Every day we walk into a room, flip a switch and in an instant there is light. We push a button and live a “Wonderful Life” with Jimmy Stewart. We move a little device on our desk and can navigate around the world on a laptop. We place clothes or dishes in a box and a half hour later they are clean. We expect all of these things to be at our fingertips every day but within nanoseconds of a cyber attack we can be transported back to 1850 and live like Abraham Lincoln, chopping wood for warmth and reading by candle light.
There are days when that life sounds really good to me. It would be so nice to have the peace and quiet – with just the sound of a crackling fire. It would be great to have an excuse to read a book instead of reviewing my checklist. It would be wonderful to lie on the lawn and look at the stars. For those in the city, you would actually be able to see the stars again. Not everything about the lack of electricity is a bad thing… but I digress.
Recently I watch an interview with retired reporter and news analyst Ted Koppel. He has written a new book: Lights Out: A Cyberattack, A Nation Unprepared, Surviving the Aftermath. He has spent more than a year researching the possibility of a cyberattack by enemies of our country, which would disable the power grid and plunge us into darkness and silence for weeks, months, or longer. Take a minute and listen to what he has to say about disaster preparation and members of the Church of Jesus Christ of Latter Day Saints.
If members of the church and the church itself are the most prepared, ask yourself, are you included in that group?
Cyberattacks are on the rise, with a dramatic increase in the past few years. Hackers have successfully compromised the security of U.S. Department of Energy computer systems 159 times between 2010 and 2014. Hackers have succesfully infiltrated police and fire departments, governement agencies, Fortune 500 companies, credit card companies, banks, educational institutions, power companies, internet providers and email accounts. Many of these attacks have come from state sponsored hackers in Russia, China, Iran, North Korea, ISIS and pro-Palestinian groups to name just a few. It’s not just the United States who is a frequent victim – also Germany, the UK, Canada, Sweden, Australia and many more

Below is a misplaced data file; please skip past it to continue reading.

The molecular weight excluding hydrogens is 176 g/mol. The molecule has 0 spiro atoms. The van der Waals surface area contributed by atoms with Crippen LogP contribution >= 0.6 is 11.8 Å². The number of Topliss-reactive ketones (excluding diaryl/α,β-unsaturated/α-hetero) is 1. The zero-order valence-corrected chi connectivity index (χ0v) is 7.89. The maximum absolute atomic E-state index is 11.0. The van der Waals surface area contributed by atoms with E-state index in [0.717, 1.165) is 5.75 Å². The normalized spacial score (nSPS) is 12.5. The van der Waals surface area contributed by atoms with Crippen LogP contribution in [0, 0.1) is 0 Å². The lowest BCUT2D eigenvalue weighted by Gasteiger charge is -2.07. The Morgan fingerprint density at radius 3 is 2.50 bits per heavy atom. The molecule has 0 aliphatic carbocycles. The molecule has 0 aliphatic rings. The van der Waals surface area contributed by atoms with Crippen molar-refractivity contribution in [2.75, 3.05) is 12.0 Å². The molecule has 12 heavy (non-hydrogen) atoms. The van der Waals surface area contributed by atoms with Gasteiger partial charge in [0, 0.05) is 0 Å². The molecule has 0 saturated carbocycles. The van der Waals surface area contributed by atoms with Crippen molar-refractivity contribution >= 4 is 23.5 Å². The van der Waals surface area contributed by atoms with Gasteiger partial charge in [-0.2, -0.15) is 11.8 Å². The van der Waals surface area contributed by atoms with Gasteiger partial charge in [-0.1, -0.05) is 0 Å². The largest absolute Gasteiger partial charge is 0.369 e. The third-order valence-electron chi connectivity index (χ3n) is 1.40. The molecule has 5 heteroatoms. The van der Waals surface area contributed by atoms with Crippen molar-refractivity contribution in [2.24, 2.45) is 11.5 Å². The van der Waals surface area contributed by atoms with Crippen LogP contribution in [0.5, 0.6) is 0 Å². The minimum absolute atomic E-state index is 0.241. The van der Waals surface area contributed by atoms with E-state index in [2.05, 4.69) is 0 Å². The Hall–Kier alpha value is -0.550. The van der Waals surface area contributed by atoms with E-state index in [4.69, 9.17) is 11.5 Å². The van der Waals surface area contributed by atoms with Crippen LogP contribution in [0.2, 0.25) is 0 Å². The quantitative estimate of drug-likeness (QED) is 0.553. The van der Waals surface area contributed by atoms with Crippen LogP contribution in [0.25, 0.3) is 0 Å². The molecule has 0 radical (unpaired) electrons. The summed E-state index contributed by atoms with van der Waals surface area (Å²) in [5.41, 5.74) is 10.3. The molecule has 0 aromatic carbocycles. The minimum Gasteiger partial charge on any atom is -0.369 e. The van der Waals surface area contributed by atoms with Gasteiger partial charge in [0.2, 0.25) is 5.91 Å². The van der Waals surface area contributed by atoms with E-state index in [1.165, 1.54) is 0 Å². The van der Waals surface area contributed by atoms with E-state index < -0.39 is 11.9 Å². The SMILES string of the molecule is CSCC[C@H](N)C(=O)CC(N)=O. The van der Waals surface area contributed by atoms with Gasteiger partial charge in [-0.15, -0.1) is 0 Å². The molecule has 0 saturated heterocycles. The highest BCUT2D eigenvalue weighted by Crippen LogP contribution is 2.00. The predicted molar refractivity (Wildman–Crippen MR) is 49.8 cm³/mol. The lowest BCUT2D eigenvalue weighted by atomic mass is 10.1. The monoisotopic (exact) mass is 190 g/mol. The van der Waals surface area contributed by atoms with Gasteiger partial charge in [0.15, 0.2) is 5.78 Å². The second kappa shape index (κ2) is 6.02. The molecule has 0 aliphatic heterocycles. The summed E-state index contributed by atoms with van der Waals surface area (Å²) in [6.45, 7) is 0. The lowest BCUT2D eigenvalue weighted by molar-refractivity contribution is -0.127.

Following a hurricane or earthquake food supplies can be cut off, store shelves swept clean within hours and doors shuttered for weeks after a disaster. Should we be hit with a cyberattack on the power grid, power may be non-existent for months.
Let us examine just one of the concerns we should be considering when this attack comes: Food.
Food cannot be delivered to city stores if there is no gasoline. Gasoline needs electricity to pump.
The typical grocery store has a three day supply of food on their shelves meaning they get food deliveries twice a week to restock shelves. Grocery stores do not have pallets of food in the back room.
People who have not prepared will be rushing to stores to purchase anything left on shelves. Tempers will rise and fighting will ensue.
Credit and debit cards will be useless further adding to frustration.
These frustrations will spill into the streets as parents realize they have no food to feed their family.
Very few foods can be grown in less that two months, most need three months or more.
But, we have prepared. We have a General Store in our home pantry so we are good – or are we?
Remember, we have no power.
How will we preserve the food in our freezers and refrigerators?
How will we cook the foods we have?
Do we have the knowledge and supplies necessary to prepare food off grid?